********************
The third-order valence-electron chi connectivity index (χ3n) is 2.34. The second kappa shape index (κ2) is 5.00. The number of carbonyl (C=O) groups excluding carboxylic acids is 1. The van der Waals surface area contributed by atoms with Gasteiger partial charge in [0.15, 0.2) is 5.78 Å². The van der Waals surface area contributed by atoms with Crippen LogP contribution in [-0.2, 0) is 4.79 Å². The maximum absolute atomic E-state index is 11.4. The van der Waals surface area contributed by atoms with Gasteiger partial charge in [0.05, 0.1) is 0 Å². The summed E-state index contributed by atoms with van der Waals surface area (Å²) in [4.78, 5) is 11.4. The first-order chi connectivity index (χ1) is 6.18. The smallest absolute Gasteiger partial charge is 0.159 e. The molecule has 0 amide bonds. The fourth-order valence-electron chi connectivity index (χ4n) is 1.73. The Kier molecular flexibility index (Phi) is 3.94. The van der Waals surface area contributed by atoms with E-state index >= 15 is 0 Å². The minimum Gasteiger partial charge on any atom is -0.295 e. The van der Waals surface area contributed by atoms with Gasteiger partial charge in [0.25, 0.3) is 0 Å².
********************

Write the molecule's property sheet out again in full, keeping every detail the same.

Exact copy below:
The third-order valence-electron chi connectivity index (χ3n) is 2.34. The second kappa shape index (κ2) is 5.00. The number of carbonyl (C=O) groups excluding carboxylic acids is 1. The van der Waals surface area contributed by atoms with Gasteiger partial charge in [0.15, 0.2) is 5.78 Å². The van der Waals surface area contributed by atoms with Crippen LogP contribution in [-0.2, 0) is 4.79 Å². The maximum absolute atomic E-state index is 11.4. The van der Waals surface area contributed by atoms with Gasteiger partial charge in [0.05, 0.1) is 0 Å². The summed E-state index contributed by atoms with van der Waals surface area (Å²) in [4.78, 5) is 11.4. The first-order chi connectivity index (χ1) is 6.18. The smallest absolute Gasteiger partial charge is 0.159 e. The molecule has 0 amide bonds. The fourth-order valence-electron chi connectivity index (χ4n) is 1.73. The Kier molecular flexibility index (Phi) is 3.94. The van der Waals surface area contributed by atoms with E-state index >= 15 is 0 Å². The minimum Gasteiger partial charge on any atom is -0.295 e. The van der Waals surface area contributed by atoms with Gasteiger partial charge in [0.25, 0.3) is 0 Å².